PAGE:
Christian McCaffrey dominated the NFL in 2019, leading countless Fantasy players to championships. He was the runaway best player in Fantasy, a consensus No. 1 overall pick for 2020, and the only question is how he'll follow it up.
Well, that's not the only question. There's also the question of where McCaffrey's 2019 season ranks among the best Fantasy seasons of all time. This week, the Fantasy Football Today team is pausing our preview content for the 2020 season to turn our sights back, looking at the history of Fantasy football.
We're starting Monday with a, where you'll get your answer on McCaffrey — his 2019 season was the third overall pick in our draft going back to 1997. Through the rest of the week, we'll have the greatest Fantasy seasons at each position, our team's Mount Rushmore for each position, plus the biggest busts, one-year wonders, breakouts and bounce-backs, as well as a look at the greatest Fantasy offenses and a look ahead at who we expect to be the best players of the next half-decade as well. We're going to be highlighting the players who helped us win championships throughout the years, those who made us look like fools and the ones you may have even forgotten about.
Why 1997? That's when CBS Sports first offered Fantasy football leagues online, back in the SportsLine days. We wanted to focus on the era in which Fantasy football became a significant part of football fans lives, and so that felt like a good demarcation line, though obviously, Fantasy football didn't start there.
The first Fantasy football leagues can be traced back to the early 1960s, when Bill Winkenbach created the Greater Oakland Professional Pigskin Prognosticators league while serving as a part-owner of the Oakland Raiders. He also created some of the first Fantasy baseball and golf leagues, which is why the Fantasy Sports and Gaming Association dubbed him "the father of Fantasy sports."
Of course, scoring in that early league was quite a bit different. First off, they drafted two quarterbacks, four halfbacks, two fullbacks, four wide receivers or tight ends, plus two return men, two kickers (two kickers!), two defensive backs or linebackers, and two defensive ends — you started one QB, one fullback, two halfbacks, and two TE/WR. You were rewarded 25 points for all offensive touchdowns, 25 for a field goal, 10 for an extra point, and 200 for special teams or defensive touchdowns — which feels like a bit too much value for kickers, if you ask me.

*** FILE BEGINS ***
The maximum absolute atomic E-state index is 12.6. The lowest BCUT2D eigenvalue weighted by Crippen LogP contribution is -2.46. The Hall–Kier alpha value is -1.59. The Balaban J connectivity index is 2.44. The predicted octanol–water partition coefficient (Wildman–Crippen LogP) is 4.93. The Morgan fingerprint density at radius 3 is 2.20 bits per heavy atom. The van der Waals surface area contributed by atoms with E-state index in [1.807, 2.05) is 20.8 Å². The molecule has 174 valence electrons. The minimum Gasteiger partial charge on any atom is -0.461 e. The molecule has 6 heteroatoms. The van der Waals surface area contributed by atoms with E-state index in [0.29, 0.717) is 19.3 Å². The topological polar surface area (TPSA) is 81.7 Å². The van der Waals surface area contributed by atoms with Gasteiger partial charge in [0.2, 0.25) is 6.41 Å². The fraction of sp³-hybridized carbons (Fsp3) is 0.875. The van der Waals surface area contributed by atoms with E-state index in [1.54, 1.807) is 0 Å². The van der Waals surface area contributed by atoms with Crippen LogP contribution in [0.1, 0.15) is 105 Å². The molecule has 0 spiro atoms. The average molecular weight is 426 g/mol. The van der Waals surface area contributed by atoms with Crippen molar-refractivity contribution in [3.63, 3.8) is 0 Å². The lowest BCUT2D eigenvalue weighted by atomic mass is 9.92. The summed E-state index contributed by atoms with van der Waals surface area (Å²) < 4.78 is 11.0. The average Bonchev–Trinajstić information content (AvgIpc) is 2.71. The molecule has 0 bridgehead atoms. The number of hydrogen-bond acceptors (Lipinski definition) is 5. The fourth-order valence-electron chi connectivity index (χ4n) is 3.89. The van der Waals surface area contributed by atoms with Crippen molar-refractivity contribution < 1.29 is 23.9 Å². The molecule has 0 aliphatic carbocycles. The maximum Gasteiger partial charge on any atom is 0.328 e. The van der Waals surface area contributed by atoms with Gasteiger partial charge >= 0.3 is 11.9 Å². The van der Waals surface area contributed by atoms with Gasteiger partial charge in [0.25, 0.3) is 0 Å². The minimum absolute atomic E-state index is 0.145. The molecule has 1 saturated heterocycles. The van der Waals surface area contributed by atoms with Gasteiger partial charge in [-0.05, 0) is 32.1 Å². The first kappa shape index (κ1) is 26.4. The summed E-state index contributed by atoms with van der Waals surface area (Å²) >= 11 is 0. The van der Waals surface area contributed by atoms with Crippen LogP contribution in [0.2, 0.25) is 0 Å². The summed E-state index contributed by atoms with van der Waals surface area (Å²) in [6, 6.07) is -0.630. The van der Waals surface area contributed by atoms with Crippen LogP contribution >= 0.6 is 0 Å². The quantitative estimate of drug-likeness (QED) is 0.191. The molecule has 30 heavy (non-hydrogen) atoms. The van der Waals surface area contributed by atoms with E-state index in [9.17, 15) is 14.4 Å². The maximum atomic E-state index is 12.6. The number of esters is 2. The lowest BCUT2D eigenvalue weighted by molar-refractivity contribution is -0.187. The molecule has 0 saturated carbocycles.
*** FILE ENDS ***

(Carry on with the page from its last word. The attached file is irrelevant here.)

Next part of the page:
But hey, we had to start somewhere, and considering a kicker actually managed to win the NFL MVP Award in 1982 (no, really), it's not the most overvalued kickers have ever been.
In those days, putting together your lineup and getting the results required quite a bit more work than it does these days — the commissioner would have to compile the full results from newspaper box scores and send them out to the rest of the league. My wife yelled at me last week for putting a stamp in the wrong corner of an envelope, so the idea of having to do my Fantasy league through the mail is too daunting to even consider; kudos to those early pioneers.
Things got considerably easier once the internet became involved, and the game didn't truly take off until all facets of the game were automated. And it's really taken off, with approximately 60 million people playing Fantasy sports in North America, according to FSGA research conducted in 2017. That includes 54 million in the United States, nearly two-thirds of whom play Fantasy football.
We'll be focusing on the history and the best players of the online Fantasy era, although that obviously leaves out some of the biggest stars in NFL history — Jerry Rice's massive 1987 (26.3 Fantasy points per game) and 1995 (25.4 per game) aren't featured, nor were historic seasons by Eric Dickerson or Marcus Allen; arguably the single-greatest quarterback season of all time, relative to the league, Dan Marino's 48-touchdown season in 1984 obviously doesn't make it either.
Still, there's so much for us to talk about, you'll want to subscribe and check out the Fantasy Football Today podcast all week long, plus tune in to our hour-long live specials on CBS Sports HQ at noon every day this week to follow along with everything we're talking about. It'll be a trip down memory lane for all of us.